STORY #8 | EUREKA! STORY
For complex issues, the investigative focus of a data story can be a long, data-driven search for a solution. The ‘Eureka!’ story is like striking gold after a long, difficult stretch of mining the data for a valuable, hard-to-find discovery. In this case, the data must be clear and compelling enough to provide that discovery moment.
STORY #9 | CORRELATION STORY
When two things occur at the same time, they are said to be correlated. The relation between the variables is that they rise and fall at the same time. This type of data story explains the relationship.
Imagine that you have been asked by Hospital D to share insights on how an increase in focused efforts around Quiet-at-Night initiatives have impacted that score.
This data story contains the elements of narrative while making the connection between initiatives on the unit and improved scores. I don't have data to establish a firm causal relationship, but clearly effort and improvement are correlated. Kudos to Hospital D, aka Mercy Medical Center Mt Shasta (it is publicly reported data after all), for making a quiet environment a priority for their patients, the data shows they have clearly been putting effort into it!
There are many initiatives that hospitals can engage in to improve Quiet at Night scores. This HCAHPS improvement brief from Planetree provides some ways to approach initiatives in this important part of the patient experience.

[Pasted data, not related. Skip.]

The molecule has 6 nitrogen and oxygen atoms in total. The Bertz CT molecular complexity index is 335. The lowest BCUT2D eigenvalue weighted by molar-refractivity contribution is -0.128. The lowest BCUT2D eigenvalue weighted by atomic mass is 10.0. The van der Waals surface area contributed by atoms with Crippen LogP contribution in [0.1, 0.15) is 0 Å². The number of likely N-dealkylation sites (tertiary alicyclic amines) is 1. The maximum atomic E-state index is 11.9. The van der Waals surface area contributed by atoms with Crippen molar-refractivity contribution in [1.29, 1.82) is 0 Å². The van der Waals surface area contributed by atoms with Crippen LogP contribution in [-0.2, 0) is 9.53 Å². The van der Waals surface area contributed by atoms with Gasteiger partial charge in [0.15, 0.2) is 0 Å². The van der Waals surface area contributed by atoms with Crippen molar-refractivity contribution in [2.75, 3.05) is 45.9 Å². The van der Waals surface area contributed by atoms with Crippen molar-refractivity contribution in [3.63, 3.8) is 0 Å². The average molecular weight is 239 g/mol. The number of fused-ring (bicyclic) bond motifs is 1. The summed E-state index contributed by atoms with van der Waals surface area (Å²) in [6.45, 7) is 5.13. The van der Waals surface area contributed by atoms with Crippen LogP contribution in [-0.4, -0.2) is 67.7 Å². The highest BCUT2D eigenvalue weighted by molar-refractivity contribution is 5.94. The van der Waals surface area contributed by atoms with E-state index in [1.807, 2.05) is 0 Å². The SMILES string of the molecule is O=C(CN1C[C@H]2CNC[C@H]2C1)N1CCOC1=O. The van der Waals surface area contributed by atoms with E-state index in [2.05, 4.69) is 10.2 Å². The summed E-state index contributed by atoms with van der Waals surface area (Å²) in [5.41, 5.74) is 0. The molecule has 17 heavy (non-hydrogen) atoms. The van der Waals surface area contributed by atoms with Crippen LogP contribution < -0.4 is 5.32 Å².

STORY #10 | CAUSATION STORY
Causation stories start out with a question of "what caused 'X'" and through storytelling provides the answer that led to the outcome. You have to be able to show that one variable is causing the other. Causation stories involve predictive analytics.
DESCRIPTIVE VS INFERENTIAL ANALYTICS
There are two main types of analytics to include in data stories. Descriptive statistics provide a means to describe data in a manageable form. It is primarily explanatory in nature. Inferential analytics, on the other hand, assist in drawing conclusions from our insights. Inferential analytics are primarily predictive. Aside from data scientists, most business leaders in an organization are going to use descriptive statistics.
Most of the kinds of stories to tell with healthcare data lend themselves to descriptive data, some are better for inferential analytics, and a couple can do both. The following table summarizes this point.
DATA STORY TYPE
THE WHAT STORY
THE WHY STORY
THE HOW STORY
INCIDENT INVESTIGATION STORY
There are different types of business stories to share. This article explored a framework with 10 kinds of stories to tell with healthcare data. Using publicly reported patient experience data, the "Quiet at Night" scores for 10 regional California hospitals were analyzed and visualized for illustrative purposes. Whether your story is about the current state, future state, last quarter, or a Eureka! discovery, use of a narrative framework can help guide the development of your story.
Roseanna Galindo, ECBA, CAVS
Roseanna Galindo is Principal at Periscope Business Process Analysis and a champion for data literacy, the human experience in healthcare, and volunteer leaders everywhere. Learn more about Roseanna and her blog, The Periscope Insighter, by reading the opening post, Venn The Time Is Right